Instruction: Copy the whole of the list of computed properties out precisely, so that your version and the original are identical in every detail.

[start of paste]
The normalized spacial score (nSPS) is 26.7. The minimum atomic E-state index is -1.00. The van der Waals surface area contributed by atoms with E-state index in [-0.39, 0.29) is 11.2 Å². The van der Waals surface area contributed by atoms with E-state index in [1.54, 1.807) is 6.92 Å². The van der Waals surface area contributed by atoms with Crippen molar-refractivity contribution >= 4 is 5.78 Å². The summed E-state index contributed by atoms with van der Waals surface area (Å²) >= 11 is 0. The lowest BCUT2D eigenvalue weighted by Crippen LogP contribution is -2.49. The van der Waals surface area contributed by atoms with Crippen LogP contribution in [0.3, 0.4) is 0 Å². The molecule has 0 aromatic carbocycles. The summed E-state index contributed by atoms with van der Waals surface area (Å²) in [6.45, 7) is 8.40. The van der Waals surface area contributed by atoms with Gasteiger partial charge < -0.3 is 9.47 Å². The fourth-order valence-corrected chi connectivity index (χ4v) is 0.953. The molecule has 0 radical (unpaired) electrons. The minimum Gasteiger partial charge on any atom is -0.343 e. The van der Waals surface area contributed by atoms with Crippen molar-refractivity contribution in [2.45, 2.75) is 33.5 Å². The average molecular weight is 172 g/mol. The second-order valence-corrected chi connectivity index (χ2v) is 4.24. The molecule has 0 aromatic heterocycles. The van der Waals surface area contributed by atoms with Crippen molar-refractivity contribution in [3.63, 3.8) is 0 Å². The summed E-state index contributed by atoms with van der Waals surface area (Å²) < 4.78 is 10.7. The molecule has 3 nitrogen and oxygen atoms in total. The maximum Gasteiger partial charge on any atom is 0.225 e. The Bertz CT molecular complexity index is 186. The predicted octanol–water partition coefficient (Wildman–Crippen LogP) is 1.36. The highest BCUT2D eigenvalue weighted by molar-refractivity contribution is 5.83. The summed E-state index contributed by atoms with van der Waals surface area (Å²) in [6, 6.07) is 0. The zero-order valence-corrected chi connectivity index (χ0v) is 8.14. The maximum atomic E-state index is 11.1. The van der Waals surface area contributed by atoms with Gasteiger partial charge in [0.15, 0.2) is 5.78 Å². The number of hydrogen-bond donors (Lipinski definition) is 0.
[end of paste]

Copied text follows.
The normalized spacial score (nSPS) is 26.7. The minimum atomic E-state index is -1.00. The van der Waals surface area contributed by atoms with E-state index in [-0.39, 0.29) is 11.2 Å². The van der Waals surface area contributed by atoms with E-state index in [1.54, 1.807) is 6.92 Å². The van der Waals surface area contributed by atoms with Crippen molar-refractivity contribution >= 4 is 5.78 Å². The summed E-state index contributed by atoms with van der Waals surface area (Å²) >= 11 is 0. The lowest BCUT2D eigenvalue weighted by Crippen LogP contribution is -2.49. The van der Waals surface area contributed by atoms with Crippen LogP contribution in [0.3, 0.4) is 0 Å². The molecule has 0 aromatic carbocycles. The summed E-state index contributed by atoms with van der Waals surface area (Å²) in [6.45, 7) is 8.40. The van der Waals surface area contributed by atoms with Gasteiger partial charge < -0.3 is 9.47 Å². The fourth-order valence-corrected chi connectivity index (χ4v) is 0.953. The molecule has 0 radical (unpaired) electrons. The minimum Gasteiger partial charge on any atom is -0.343 e. The van der Waals surface area contributed by atoms with Crippen molar-refractivity contribution in [2.45, 2.75) is 33.5 Å². The average molecular weight is 172 g/mol. The second-order valence-corrected chi connectivity index (χ2v) is 4.24. The molecule has 0 aromatic heterocycles. The van der Waals surface area contributed by atoms with Crippen molar-refractivity contribution in [3.63, 3.8) is 0 Å². The summed E-state index contributed by atoms with van der Waals surface area (Å²) < 4.78 is 10.7. The molecule has 3 nitrogen and oxygen atoms in total. The maximum Gasteiger partial charge on any atom is 0.225 e. The Bertz CT molecular complexity index is 186. The predicted octanol–water partition coefficient (Wildman–Crippen LogP) is 1.36. The highest BCUT2D eigenvalue weighted by molar-refractivity contribution is 5.83. The summed E-state index contributed by atoms with van der Waals surface area (Å²) in [6, 6.07) is 0. The zero-order valence-corrected chi connectivity index (χ0v) is 8.14. The maximum atomic E-state index is 11.1. The van der Waals surface area contributed by atoms with Gasteiger partial charge in [0.15, 0.2) is 5.78 Å². The number of hydrogen-bond donors (Lipinski definition) is 0.